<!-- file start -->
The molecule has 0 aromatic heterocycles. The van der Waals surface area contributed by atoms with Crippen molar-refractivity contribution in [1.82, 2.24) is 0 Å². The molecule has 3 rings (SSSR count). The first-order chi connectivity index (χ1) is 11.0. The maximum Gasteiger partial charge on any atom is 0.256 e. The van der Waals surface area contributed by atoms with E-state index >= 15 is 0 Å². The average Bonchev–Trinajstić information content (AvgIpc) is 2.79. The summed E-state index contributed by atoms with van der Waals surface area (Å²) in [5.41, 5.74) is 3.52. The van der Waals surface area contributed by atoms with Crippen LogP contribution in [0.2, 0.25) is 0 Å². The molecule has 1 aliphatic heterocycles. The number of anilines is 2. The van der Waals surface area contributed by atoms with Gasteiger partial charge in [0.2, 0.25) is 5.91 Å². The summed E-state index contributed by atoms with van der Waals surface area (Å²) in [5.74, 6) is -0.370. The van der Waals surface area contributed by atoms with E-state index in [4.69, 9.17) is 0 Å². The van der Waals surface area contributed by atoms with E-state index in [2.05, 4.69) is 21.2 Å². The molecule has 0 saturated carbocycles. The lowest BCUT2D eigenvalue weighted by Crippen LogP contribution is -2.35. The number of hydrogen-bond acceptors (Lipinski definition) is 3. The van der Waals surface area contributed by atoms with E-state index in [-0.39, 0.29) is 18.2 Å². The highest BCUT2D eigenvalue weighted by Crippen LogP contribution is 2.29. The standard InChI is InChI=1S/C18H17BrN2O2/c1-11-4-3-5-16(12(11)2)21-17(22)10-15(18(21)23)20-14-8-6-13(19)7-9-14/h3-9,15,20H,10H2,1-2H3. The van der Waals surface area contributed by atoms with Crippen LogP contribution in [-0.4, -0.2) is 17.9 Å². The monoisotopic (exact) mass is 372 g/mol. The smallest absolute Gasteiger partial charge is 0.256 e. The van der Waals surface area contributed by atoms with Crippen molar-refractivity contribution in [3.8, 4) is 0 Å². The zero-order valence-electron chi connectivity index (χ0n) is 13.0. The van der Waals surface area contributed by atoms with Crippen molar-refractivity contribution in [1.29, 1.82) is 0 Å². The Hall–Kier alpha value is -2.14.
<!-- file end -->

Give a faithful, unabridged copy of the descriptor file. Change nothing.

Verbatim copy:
The molecule has 0 aromatic heterocycles. The van der Waals surface area contributed by atoms with Crippen molar-refractivity contribution in [1.82, 2.24) is 0 Å². The molecule has 3 rings (SSSR count). The first-order chi connectivity index (χ1) is 11.0. The maximum Gasteiger partial charge on any atom is 0.256 e. The van der Waals surface area contributed by atoms with E-state index >= 15 is 0 Å². The average Bonchev–Trinajstić information content (AvgIpc) is 2.79. The summed E-state index contributed by atoms with van der Waals surface area (Å²) in [5.41, 5.74) is 3.52. The van der Waals surface area contributed by atoms with Crippen LogP contribution in [0.2, 0.25) is 0 Å². The molecule has 1 aliphatic heterocycles. The number of anilines is 2. The van der Waals surface area contributed by atoms with Gasteiger partial charge in [0.2, 0.25) is 5.91 Å². The summed E-state index contributed by atoms with van der Waals surface area (Å²) in [5.74, 6) is -0.370. The van der Waals surface area contributed by atoms with E-state index in [4.69, 9.17) is 0 Å². The van der Waals surface area contributed by atoms with E-state index in [2.05, 4.69) is 21.2 Å². The molecule has 0 saturated carbocycles. The lowest BCUT2D eigenvalue weighted by Crippen LogP contribution is -2.35. The number of hydrogen-bond acceptors (Lipinski definition) is 3. The van der Waals surface area contributed by atoms with E-state index in [-0.39, 0.29) is 18.2 Å². The highest BCUT2D eigenvalue weighted by Crippen LogP contribution is 2.29. The standard InChI is InChI=1S/C18H17BrN2O2/c1-11-4-3-5-16(12(11)2)21-17(22)10-15(18(21)23)20-14-8-6-13(19)7-9-14/h3-9,15,20H,10H2,1-2H3. The van der Waals surface area contributed by atoms with Crippen LogP contribution in [-0.4, -0.2) is 17.9 Å². The monoisotopic (exact) mass is 372 g/mol. The smallest absolute Gasteiger partial charge is 0.256 e. The van der Waals surface area contributed by atoms with Crippen molar-refractivity contribution in [3.8, 4) is 0 Å². The zero-order valence-electron chi connectivity index (χ0n) is 13.0. The van der Waals surface area contributed by atoms with Crippen molar-refractivity contribution in [1.29, 1.82) is 0 Å². The Hall–Kier alpha value is -2.14.